Are first class suites replacing seats?

Are first class suites replacing seats?

There’s a war waging, and it’s up in the pointy end of the plane, as First Class slowly transitions into the suite life.

According to a report from the Independent UK, the airline battle to recruit big spenders in First Class has left the likes of Emirates gifting passengers with up to 40 square feet “suites”.

While passengers up the back of the plane get stuck with 10 people across, First Class is roomy as all hell with Emirates, who offer just six seats – sorry, suites – configured to run three across, with privacy from floor to ceiling thanks to sliding doors and walls.

Per Independent, Emirates has promised passengers each having window views, while middle suites get “virtual windows which project the view from outside the aircraft”.

Passengers with an actual window also score a pair of Steiner safari binoculars to study the scenery outside. This approach, Emirates claims, is “inspired by the Mercedes-Benz S-Class”.

“This is the first time an Emirates product has been so influenced by another luxury brand, but it is a natural fit as both Emirates and Mercedes-Benz have the same unwavering commitment to fine detail, uncompromising quality, and a drive to push the boundaries,” Emirates’ President, Sir Tim Clark, said, per the Independent.

Passengers use video link to order food and beverages, which arrives via a little hatch, and get to check in as much as 70kg of luggage, more than three times the industry standard for those stuck back in Economy.

The First Class fares on Emirates start at £7,220, or AU$12,388. Meanwhile 10 economy passengers fly Australia to London via Dubai – return – for less than the cheapest First Class fare.


It’s an interesting time for First Class, with other airlines making the decision to ditch First Class altogether, upping their game in Business Class with lie-flat seats and premium service, basically rendering First Class unnecessary.

Qatar Airways in March this year unveiled their fresh Business Class offering, with CEO Akbar Al Baker declaring it gives passengers “a First Class experience in Business Class”.

It was to become the first airline to offer couples seated in Business a double bed on its Boeing 777s and A350s as well.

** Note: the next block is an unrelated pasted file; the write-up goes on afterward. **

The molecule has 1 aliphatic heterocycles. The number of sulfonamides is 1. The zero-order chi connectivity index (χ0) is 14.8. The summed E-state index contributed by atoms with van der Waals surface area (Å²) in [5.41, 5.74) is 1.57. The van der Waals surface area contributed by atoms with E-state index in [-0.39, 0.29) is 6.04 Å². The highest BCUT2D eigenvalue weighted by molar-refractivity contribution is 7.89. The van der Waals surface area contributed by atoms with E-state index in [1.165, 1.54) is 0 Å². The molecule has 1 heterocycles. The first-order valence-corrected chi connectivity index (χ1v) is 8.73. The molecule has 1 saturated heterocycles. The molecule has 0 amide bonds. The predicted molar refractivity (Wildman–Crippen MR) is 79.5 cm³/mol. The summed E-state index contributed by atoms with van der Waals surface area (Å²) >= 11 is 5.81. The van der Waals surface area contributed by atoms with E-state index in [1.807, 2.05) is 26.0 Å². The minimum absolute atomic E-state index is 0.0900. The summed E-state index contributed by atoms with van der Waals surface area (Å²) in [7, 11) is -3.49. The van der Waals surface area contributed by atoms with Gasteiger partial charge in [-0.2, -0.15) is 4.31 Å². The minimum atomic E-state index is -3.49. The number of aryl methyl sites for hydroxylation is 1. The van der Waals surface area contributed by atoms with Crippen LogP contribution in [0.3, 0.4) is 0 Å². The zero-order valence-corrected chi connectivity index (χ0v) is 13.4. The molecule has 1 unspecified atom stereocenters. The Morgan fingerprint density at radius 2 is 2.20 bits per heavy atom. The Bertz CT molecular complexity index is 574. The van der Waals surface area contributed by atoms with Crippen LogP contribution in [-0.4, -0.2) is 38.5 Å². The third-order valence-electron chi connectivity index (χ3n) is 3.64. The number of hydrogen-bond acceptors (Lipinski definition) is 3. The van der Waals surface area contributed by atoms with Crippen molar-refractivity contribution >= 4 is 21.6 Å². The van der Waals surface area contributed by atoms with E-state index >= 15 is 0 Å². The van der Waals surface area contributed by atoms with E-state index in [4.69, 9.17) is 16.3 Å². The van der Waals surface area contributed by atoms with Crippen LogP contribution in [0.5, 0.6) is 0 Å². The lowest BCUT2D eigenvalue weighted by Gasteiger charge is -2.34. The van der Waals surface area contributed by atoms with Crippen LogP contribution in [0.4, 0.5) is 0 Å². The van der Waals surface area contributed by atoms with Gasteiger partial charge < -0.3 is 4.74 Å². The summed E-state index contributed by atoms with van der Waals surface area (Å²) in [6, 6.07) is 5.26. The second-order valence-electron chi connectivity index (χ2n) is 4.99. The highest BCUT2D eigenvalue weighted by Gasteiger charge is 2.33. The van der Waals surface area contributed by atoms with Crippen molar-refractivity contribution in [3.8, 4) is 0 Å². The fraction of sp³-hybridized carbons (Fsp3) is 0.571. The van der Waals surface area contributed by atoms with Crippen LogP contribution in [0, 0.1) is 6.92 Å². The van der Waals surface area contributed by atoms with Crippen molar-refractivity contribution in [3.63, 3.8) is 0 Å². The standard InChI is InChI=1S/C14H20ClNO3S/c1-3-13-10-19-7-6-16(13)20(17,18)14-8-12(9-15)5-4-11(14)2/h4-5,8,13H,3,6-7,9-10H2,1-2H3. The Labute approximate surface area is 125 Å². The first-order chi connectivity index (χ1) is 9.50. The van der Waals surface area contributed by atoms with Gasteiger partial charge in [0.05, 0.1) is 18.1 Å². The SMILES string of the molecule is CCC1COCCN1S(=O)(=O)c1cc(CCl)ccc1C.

While some carriers have cut first class completely, Skift reports others have only given it the chop on poorly performing routes. Several have even cut the size of cabins to less than six seats.

Speaking to Skift, president of passenger airlines for Air Canada, Ben Smith, said, “With these suites that you see on some luxury carriers, the demand for that is pretty limited.

“There’s a very small market that sits between business class and a private jet that wants to fly in first class. From the biggest financial centres, perhaps.”

“In the context of business class becoming so good, the incremental reason for most travellers to travel first class rather than business is not as compelling as it perhaps used to be before full lie-flat beds, before very, very wide seats, before the privacy and all of the other attributes that now come with our business class,” Campbell Wilson, Singapore’s Senior Vice President for Sales and Marketing, told Skift.

But not everyone is opting for Business only, as the Independent writes, with Singapore Airlines recently unveiling the upgraded First Class cabin aboard its Airbus A380 “Superjumbo” jets.

It described its suites as “a personal oasis complete with lavish furnishing and finishes”, and offers couples travelling together the option of a double bed.

Meanwhile, just six First Class passengers share two toilets, with one of them boasting a “sit-down vanity counter”.

And as the British Airways Chief Executive, Alex Cruz, vowed, “First Class is here to stay.”

But, per the Independent, he did indicate that First Class will be reserved for high-performing routes so as to not waste the opportunity for profit.

“There are a number of markets that do not need 14 seats in First Class every single day,” Cruz said, per The Independent.

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